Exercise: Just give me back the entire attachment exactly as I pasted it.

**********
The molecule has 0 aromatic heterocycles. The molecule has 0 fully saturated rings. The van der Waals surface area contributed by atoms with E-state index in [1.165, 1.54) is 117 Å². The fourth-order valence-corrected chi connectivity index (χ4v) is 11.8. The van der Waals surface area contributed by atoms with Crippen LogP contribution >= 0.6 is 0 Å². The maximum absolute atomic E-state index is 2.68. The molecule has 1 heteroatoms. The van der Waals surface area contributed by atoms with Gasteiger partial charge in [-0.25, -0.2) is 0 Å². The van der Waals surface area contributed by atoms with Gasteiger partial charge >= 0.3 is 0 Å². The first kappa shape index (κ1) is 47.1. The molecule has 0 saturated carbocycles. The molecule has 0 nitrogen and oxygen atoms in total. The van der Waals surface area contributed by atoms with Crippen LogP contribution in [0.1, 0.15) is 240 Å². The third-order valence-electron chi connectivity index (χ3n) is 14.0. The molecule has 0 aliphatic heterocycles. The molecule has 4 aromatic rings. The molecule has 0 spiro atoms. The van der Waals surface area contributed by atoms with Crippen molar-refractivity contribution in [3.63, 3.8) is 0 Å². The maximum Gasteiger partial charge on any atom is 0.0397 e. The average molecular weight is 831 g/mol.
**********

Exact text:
The molecule has 0 aromatic heterocycles. The molecule has 0 fully saturated rings. The van der Waals surface area contributed by atoms with E-state index in [1.165, 1.54) is 117 Å². The fourth-order valence-corrected chi connectivity index (χ4v) is 11.8. The van der Waals surface area contributed by atoms with Crippen LogP contribution >= 0.6 is 0 Å². The maximum absolute atomic E-state index is 2.68. The molecule has 1 heteroatoms. The van der Waals surface area contributed by atoms with Gasteiger partial charge in [-0.25, -0.2) is 0 Å². The van der Waals surface area contributed by atoms with Gasteiger partial charge >= 0.3 is 0 Å². The first kappa shape index (κ1) is 47.1. The molecule has 0 saturated carbocycles. The molecule has 0 nitrogen and oxygen atoms in total. The van der Waals surface area contributed by atoms with Crippen LogP contribution in [0.1, 0.15) is 240 Å². The third-order valence-electron chi connectivity index (χ3n) is 14.0. The molecule has 0 aliphatic heterocycles. The molecule has 4 aromatic rings. The molecule has 0 spiro atoms. The van der Waals surface area contributed by atoms with Crippen molar-refractivity contribution in [3.63, 3.8) is 0 Å². The maximum Gasteiger partial charge on any atom is 0.0397 e. The average molecular weight is 831 g/mol.